Vine, Twitter and the attraction of limitation

Recently acquired by Twitter, and with a newly released app sitting pretty in the top ten iOS apps of the week, Vine has joined an already crowded marketplace when it comes to photo and video sharing services available on iOS. Not without its share of controversy, and with a revised age-rating and an updated version released quickly due to unforeseen "NSFW" content, Vine allows users to record video content which can then be shared across a network of followers. So far, so same-old, right? Well, not quite. Where Vine differs from the other video sharing services (notably YouTube's recently added Capture app) is that you'll be limited to 6 seconds only per video. This limitation is in place for ease of upload / download, but mostly exists for precisely the same reason Twitter limits users to 140 characters - it forces greater creativity, and therefore generates better content. On their blog, the makers of Vine highlight simplicity and thoughtfulness as two principles that were key to the app's success - two things that fit nicely into the constrains of the 6 second time limit. Users react well to these creative limitations when they are placed within content creation applications. It's clear from the limited number of filters in Instagram, to the character limit enforced within tweets, to the 6 second limit within Vine that by defining clear, and often tight boundaries with an app, developers can encourage a deeper level of creativity and engagement. Of course, it was no surprise to anyone when Vine was promptly hijacked by those seeking new ways to share explicit content - anyone remember ChatRoulette? - but now new filters and age-appropriate safeguards are in place, Vine is now able to position itself in the front row of new ways for users to share moments. All that remains to be seen is whether Vine is able to maintain the momentum it has established in the first couple of weeks of release. With the backing of Twitter it seems Vine has a rosy future in an already over-crowded space. Time will tell. All 6 seconds of it.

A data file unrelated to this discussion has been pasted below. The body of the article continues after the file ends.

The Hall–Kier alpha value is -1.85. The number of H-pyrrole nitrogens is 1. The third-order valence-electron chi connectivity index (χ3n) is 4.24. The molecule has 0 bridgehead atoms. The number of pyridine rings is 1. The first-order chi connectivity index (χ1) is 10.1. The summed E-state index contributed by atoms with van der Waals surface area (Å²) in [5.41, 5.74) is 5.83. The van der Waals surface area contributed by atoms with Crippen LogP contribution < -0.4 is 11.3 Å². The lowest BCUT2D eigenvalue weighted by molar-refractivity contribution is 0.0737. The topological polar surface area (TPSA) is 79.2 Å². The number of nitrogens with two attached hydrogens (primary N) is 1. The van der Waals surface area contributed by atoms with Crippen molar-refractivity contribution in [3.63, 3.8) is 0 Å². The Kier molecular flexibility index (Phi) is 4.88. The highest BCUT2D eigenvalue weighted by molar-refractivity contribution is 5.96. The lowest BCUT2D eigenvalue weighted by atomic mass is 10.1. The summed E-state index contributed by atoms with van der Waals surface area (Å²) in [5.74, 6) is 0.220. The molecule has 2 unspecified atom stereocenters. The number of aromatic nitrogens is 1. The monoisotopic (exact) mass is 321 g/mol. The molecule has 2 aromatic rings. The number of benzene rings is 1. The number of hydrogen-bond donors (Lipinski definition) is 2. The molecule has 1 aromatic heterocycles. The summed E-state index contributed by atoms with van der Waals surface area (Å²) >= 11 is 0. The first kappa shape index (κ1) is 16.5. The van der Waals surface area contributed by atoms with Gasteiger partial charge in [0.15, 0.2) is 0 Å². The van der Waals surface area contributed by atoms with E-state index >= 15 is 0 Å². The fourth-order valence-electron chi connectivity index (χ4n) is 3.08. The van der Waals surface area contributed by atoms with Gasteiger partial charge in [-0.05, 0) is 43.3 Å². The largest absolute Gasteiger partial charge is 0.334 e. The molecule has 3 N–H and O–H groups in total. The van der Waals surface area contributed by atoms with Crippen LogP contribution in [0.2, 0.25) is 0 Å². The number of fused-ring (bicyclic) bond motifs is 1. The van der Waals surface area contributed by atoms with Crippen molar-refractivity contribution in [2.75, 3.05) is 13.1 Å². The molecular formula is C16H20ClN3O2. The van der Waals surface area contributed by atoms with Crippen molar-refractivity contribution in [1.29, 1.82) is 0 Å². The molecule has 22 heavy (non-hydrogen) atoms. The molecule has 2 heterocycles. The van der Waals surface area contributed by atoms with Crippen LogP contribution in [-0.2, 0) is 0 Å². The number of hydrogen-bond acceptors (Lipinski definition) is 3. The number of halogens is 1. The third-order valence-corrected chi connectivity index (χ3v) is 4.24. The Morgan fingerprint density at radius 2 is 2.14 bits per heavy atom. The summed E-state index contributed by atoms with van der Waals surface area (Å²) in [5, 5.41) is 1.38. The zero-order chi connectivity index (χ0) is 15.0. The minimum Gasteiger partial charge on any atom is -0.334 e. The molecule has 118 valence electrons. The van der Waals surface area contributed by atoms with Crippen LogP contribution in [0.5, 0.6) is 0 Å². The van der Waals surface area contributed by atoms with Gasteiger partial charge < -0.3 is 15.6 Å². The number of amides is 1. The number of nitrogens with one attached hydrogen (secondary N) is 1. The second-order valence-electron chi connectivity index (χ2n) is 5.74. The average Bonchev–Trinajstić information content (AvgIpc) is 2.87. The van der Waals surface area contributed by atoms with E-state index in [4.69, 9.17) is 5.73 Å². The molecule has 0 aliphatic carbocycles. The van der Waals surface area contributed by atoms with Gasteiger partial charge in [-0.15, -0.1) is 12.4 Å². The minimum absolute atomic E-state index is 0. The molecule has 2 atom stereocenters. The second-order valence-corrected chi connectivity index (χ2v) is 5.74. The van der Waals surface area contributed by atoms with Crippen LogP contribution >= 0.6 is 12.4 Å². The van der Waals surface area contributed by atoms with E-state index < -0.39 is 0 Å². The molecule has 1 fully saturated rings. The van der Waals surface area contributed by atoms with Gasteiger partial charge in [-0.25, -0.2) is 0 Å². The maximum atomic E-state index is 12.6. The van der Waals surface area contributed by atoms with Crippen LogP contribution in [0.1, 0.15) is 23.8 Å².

Insights by Matthew Jensen

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